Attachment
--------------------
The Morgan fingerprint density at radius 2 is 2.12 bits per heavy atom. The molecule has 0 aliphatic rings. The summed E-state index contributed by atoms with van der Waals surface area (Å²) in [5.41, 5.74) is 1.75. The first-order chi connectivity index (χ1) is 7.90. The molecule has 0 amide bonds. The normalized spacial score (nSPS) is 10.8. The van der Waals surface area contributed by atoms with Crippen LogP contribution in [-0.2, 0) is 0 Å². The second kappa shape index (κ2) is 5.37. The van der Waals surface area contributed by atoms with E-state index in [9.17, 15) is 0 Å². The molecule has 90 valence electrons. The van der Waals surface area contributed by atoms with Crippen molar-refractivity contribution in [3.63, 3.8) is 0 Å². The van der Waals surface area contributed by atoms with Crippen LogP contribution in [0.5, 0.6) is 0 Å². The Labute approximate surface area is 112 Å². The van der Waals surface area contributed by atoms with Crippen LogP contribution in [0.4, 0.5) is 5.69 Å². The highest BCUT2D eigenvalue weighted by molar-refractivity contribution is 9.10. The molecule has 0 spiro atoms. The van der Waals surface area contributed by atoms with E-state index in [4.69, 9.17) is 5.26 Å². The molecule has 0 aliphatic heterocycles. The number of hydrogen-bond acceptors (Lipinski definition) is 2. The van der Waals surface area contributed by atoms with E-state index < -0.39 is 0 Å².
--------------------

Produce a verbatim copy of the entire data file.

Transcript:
The Morgan fingerprint density at radius 2 is 2.12 bits per heavy atom. The molecule has 0 aliphatic rings. The summed E-state index contributed by atoms with van der Waals surface area (Å²) in [5.41, 5.74) is 1.75. The first-order chi connectivity index (χ1) is 7.90. The molecule has 0 amide bonds. The normalized spacial score (nSPS) is 10.8. The van der Waals surface area contributed by atoms with Crippen LogP contribution in [-0.2, 0) is 0 Å². The second kappa shape index (κ2) is 5.37. The van der Waals surface area contributed by atoms with E-state index in [9.17, 15) is 0 Å². The molecule has 90 valence electrons. The van der Waals surface area contributed by atoms with Crippen molar-refractivity contribution in [3.63, 3.8) is 0 Å². The van der Waals surface area contributed by atoms with Crippen LogP contribution in [0.5, 0.6) is 0 Å². The Labute approximate surface area is 112 Å². The van der Waals surface area contributed by atoms with Crippen LogP contribution in [0.4, 0.5) is 5.69 Å². The highest BCUT2D eigenvalue weighted by molar-refractivity contribution is 9.10. The molecule has 0 spiro atoms. The van der Waals surface area contributed by atoms with E-state index in [4.69, 9.17) is 5.26 Å². The molecule has 0 aliphatic heterocycles. The number of hydrogen-bond acceptors (Lipinski definition) is 2. The van der Waals surface area contributed by atoms with E-state index < -0.39 is 0 Å².